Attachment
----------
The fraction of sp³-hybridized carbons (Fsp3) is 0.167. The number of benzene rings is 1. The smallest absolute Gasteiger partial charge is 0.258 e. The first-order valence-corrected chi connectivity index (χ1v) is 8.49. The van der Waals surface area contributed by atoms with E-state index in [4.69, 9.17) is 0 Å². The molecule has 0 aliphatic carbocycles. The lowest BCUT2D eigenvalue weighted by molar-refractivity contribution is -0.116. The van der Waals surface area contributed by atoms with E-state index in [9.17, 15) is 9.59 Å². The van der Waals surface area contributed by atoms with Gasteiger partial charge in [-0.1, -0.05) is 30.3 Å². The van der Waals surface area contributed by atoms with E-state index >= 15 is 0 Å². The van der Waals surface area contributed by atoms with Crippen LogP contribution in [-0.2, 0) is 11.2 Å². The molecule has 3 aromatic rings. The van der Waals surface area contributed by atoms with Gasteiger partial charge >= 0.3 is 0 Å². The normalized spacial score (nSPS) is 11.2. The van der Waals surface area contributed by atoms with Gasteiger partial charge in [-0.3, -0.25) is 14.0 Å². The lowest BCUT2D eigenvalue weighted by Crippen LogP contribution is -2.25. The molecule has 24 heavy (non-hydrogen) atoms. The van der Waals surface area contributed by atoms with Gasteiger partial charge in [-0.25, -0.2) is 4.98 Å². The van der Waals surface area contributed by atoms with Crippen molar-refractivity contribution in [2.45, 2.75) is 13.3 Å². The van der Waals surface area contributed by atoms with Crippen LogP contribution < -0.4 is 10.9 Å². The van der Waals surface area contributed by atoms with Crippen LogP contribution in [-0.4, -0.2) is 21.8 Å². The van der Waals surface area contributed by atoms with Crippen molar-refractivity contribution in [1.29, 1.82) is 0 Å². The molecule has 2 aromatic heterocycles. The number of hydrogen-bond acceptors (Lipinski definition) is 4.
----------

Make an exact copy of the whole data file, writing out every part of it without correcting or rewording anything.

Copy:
The fraction of sp³-hybridized carbons (Fsp3) is 0.167. The number of benzene rings is 1. The smallest absolute Gasteiger partial charge is 0.258 e. The first-order valence-corrected chi connectivity index (χ1v) is 8.49. The van der Waals surface area contributed by atoms with E-state index in [4.69, 9.17) is 0 Å². The molecule has 0 aliphatic carbocycles. The lowest BCUT2D eigenvalue weighted by molar-refractivity contribution is -0.116. The van der Waals surface area contributed by atoms with E-state index in [9.17, 15) is 9.59 Å². The van der Waals surface area contributed by atoms with Gasteiger partial charge in [-0.1, -0.05) is 30.3 Å². The van der Waals surface area contributed by atoms with E-state index >= 15 is 0 Å². The van der Waals surface area contributed by atoms with Crippen LogP contribution in [-0.2, 0) is 11.2 Å². The molecule has 3 aromatic rings. The van der Waals surface area contributed by atoms with Gasteiger partial charge >= 0.3 is 0 Å². The normalized spacial score (nSPS) is 11.2. The van der Waals surface area contributed by atoms with Gasteiger partial charge in [-0.3, -0.25) is 14.0 Å². The lowest BCUT2D eigenvalue weighted by Crippen LogP contribution is -2.25. The molecule has 24 heavy (non-hydrogen) atoms. The van der Waals surface area contributed by atoms with Gasteiger partial charge in [-0.25, -0.2) is 4.98 Å². The van der Waals surface area contributed by atoms with Crippen molar-refractivity contribution in [2.45, 2.75) is 13.3 Å². The van der Waals surface area contributed by atoms with Crippen LogP contribution < -0.4 is 10.9 Å². The van der Waals surface area contributed by atoms with Crippen LogP contribution in [-0.4, -0.2) is 21.8 Å². The van der Waals surface area contributed by atoms with Crippen molar-refractivity contribution in [1.29, 1.82) is 0 Å². The molecule has 2 aromatic heterocycles. The number of hydrogen-bond acceptors (Lipinski definition) is 4.